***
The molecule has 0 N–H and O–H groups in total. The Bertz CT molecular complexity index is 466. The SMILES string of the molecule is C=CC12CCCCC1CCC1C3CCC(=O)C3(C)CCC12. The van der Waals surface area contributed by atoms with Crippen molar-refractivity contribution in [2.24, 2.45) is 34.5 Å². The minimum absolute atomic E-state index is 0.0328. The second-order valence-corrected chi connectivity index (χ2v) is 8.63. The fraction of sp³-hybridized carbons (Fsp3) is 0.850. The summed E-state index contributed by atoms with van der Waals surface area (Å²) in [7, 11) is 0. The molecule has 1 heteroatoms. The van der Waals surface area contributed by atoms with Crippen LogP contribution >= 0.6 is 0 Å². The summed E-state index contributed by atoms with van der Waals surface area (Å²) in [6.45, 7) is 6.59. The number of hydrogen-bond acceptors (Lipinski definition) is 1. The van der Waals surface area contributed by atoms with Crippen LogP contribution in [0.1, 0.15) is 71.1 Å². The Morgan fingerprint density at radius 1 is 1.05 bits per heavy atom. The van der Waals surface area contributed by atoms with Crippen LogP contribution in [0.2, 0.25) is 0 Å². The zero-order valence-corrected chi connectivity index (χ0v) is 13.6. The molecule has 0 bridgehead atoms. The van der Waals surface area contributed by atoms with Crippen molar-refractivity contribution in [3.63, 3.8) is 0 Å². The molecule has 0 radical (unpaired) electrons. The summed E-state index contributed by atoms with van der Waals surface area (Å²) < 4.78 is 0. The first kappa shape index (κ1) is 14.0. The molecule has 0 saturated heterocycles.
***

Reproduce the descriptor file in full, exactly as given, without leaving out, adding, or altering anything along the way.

The molecule has 0 N–H and O–H groups in total. The Bertz CT molecular complexity index is 466. The SMILES string of the molecule is C=CC12CCCCC1CCC1C3CCC(=O)C3(C)CCC12. The van der Waals surface area contributed by atoms with Crippen molar-refractivity contribution in [2.24, 2.45) is 34.5 Å². The minimum absolute atomic E-state index is 0.0328. The second-order valence-corrected chi connectivity index (χ2v) is 8.63. The fraction of sp³-hybridized carbons (Fsp3) is 0.850. The summed E-state index contributed by atoms with van der Waals surface area (Å²) in [7, 11) is 0. The molecule has 1 heteroatoms. The van der Waals surface area contributed by atoms with Crippen LogP contribution >= 0.6 is 0 Å². The summed E-state index contributed by atoms with van der Waals surface area (Å²) in [6.45, 7) is 6.59. The number of hydrogen-bond acceptors (Lipinski definition) is 1. The van der Waals surface area contributed by atoms with Crippen LogP contribution in [0.1, 0.15) is 71.1 Å². The Morgan fingerprint density at radius 1 is 1.05 bits per heavy atom. The van der Waals surface area contributed by atoms with Crippen LogP contribution in [0.2, 0.25) is 0 Å². The zero-order valence-corrected chi connectivity index (χ0v) is 13.6. The molecule has 0 bridgehead atoms. The van der Waals surface area contributed by atoms with Crippen molar-refractivity contribution in [3.63, 3.8) is 0 Å². The molecule has 0 radical (unpaired) electrons. The summed E-state index contributed by atoms with van der Waals surface area (Å²) < 4.78 is 0. The first kappa shape index (κ1) is 14.0. The molecule has 0 saturated heterocycles.